My name is Liam and I am 16 years old. Recently i was diagnosed with SVT. We do not know what type of SVT it is and we do not know what induced it. but let me tell my story. it was around the middle of October and i had an episode of SVT with a resting BPM of about 150. they sent me to the ER gave me several things to try and take it down and they did not work. they decided at the last moment before shocking me to give me Diltiazem which magically worked and dropped it right down to a regular 65-75 BPM. Now i have been through many EKGs and they know that it is SVT. However, the only issue being that i do not feel my BPM rise to 150 considering it is not that fast and that makes it seem like it may be not the normal case of SVT. They have not fully recommended ablation yet because they feel that i am the on the border and if that is true then they do not want to take the 5% risk that catheter ablation fails. now what i am asking for is what do you guys think? i went to see a expert and Columbia University in NY and he said that I may have AVNRT, the nerve may be to close to the AV node, they may not be able to induce the SVT while i am under anesthesia. all these rolls are in play and i am wondering what you guys feel i should do. Keep in mind that i do not feel SVT when it happens and thats why they are hesitant with catheter ablation. also just so you know i am a little terrified of needles and hospitals. Thanks guys!
Supraventricular tachycardia (SVT) does come in several forms. If your SVT rate is only 150 bpm, then you are correct, you would not likely feel that so much, as in other people where the heart rate is much faster. Unfortunately people who have slower forms of SVT can go into it and stay in it for long periods without knowing it, and that causes extra work for the heart that can lead to weakening of the heart muscle. The appearance of the ECG while you are in SVT should give a clue as to what type it is. Sometimes this is treated with medication instead of ablation. While it is true that not all SVT is inducible in the cardiac cath lab while under anesthesia, it is true that many times it is successful. I would suggest getting a second opinion with a pediatric electrophysiologist as to whether or not there is a clearer diagnosis and path for therapy. I am concerned that your heart may get weaker if you go into it and stay in it for a long time and don't realize it.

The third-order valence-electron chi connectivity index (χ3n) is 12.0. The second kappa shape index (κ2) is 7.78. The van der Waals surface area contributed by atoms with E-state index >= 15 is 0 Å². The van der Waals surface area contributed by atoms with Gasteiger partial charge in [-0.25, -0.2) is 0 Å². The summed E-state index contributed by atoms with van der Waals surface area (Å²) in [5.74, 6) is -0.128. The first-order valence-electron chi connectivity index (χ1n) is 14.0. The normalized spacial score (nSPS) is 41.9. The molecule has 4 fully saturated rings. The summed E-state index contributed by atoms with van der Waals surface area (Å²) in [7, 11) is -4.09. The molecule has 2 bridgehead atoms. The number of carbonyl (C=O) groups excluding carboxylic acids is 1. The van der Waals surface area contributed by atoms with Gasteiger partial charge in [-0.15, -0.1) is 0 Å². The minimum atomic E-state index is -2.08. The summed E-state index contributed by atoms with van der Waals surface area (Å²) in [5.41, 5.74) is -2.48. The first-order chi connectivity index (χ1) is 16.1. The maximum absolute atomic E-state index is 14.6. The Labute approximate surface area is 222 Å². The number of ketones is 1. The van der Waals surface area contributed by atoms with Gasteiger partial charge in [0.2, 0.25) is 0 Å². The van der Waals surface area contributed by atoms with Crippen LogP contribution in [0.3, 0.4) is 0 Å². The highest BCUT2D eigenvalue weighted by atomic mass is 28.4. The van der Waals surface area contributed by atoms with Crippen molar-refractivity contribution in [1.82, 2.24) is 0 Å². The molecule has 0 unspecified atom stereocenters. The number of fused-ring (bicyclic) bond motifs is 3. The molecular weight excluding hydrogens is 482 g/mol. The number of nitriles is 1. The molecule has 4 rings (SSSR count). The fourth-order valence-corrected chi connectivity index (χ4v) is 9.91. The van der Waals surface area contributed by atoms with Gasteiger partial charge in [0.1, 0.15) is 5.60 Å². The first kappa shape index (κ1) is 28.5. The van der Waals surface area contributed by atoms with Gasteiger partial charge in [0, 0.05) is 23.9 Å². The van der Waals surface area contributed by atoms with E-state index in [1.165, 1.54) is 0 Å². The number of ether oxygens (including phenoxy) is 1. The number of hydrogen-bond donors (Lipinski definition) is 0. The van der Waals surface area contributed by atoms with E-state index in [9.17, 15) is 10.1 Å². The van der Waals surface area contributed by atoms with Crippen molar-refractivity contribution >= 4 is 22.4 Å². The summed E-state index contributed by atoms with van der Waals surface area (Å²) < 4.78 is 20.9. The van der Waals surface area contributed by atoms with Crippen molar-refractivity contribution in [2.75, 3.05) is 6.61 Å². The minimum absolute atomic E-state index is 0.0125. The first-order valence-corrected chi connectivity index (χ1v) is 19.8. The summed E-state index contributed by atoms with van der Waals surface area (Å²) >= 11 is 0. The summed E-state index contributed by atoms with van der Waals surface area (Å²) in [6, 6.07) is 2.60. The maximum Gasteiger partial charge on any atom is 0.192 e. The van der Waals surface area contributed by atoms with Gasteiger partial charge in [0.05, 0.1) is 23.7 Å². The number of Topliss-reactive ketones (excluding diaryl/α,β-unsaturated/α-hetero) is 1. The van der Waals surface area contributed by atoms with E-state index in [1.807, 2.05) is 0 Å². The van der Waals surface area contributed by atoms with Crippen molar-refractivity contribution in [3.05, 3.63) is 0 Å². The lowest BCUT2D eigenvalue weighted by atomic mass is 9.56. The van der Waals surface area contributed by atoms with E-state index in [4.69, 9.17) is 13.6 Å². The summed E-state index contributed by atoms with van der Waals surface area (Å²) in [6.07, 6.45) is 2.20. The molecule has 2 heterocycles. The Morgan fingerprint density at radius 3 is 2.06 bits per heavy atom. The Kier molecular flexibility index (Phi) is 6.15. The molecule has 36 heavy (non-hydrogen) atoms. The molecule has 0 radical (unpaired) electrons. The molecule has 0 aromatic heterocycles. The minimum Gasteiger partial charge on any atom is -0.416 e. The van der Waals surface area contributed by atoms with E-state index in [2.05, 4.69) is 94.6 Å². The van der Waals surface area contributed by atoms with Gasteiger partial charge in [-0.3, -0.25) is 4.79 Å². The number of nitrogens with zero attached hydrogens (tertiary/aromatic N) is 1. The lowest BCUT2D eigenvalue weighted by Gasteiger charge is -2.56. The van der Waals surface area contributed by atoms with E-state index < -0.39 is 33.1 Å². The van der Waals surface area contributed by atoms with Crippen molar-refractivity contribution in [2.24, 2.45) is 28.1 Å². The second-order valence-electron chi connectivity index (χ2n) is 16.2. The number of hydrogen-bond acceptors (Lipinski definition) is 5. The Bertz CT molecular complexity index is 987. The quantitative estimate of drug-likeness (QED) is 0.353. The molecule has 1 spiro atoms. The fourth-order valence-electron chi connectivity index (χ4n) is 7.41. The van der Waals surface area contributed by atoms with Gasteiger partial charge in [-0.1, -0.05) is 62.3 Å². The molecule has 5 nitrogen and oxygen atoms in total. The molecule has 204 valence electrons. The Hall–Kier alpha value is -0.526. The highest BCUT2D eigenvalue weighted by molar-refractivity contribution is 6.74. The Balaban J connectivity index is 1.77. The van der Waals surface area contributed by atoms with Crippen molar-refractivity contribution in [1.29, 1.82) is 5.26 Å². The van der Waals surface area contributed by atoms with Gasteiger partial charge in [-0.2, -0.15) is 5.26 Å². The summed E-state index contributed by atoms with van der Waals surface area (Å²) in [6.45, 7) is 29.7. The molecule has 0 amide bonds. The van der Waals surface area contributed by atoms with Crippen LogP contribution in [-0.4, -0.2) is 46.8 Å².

The Content on this Site is presented in a summary fashion, and is intended to be used for educational and entertainment purposes only. It is not intended to be and should not be interpreted as medical advice or a diagnosis of any health or fitness problem, condition or disease; or a recommendation for a specific test, doctor, care provider, procedure, treatment plan, product, or course of action. MedHelp is not a medical or healthcare provider and your use of this Site does not create a doctor / patient relationship. We disclaim all responsibility for the professional qualifications and licensing of, and services provided by, any physician or other health providers posting on or otherwise referred to on this Site and/or any Third Party Site. Never disregard the medical advice of your physician or health professional, or delay in seeking such advice, because of something you read on this Site. We offer this Site AS IS and without any warranties. By using this Site you agree to the following Terms and Conditions. If you think you may have a medical emergency, call your physician or 911 immediately.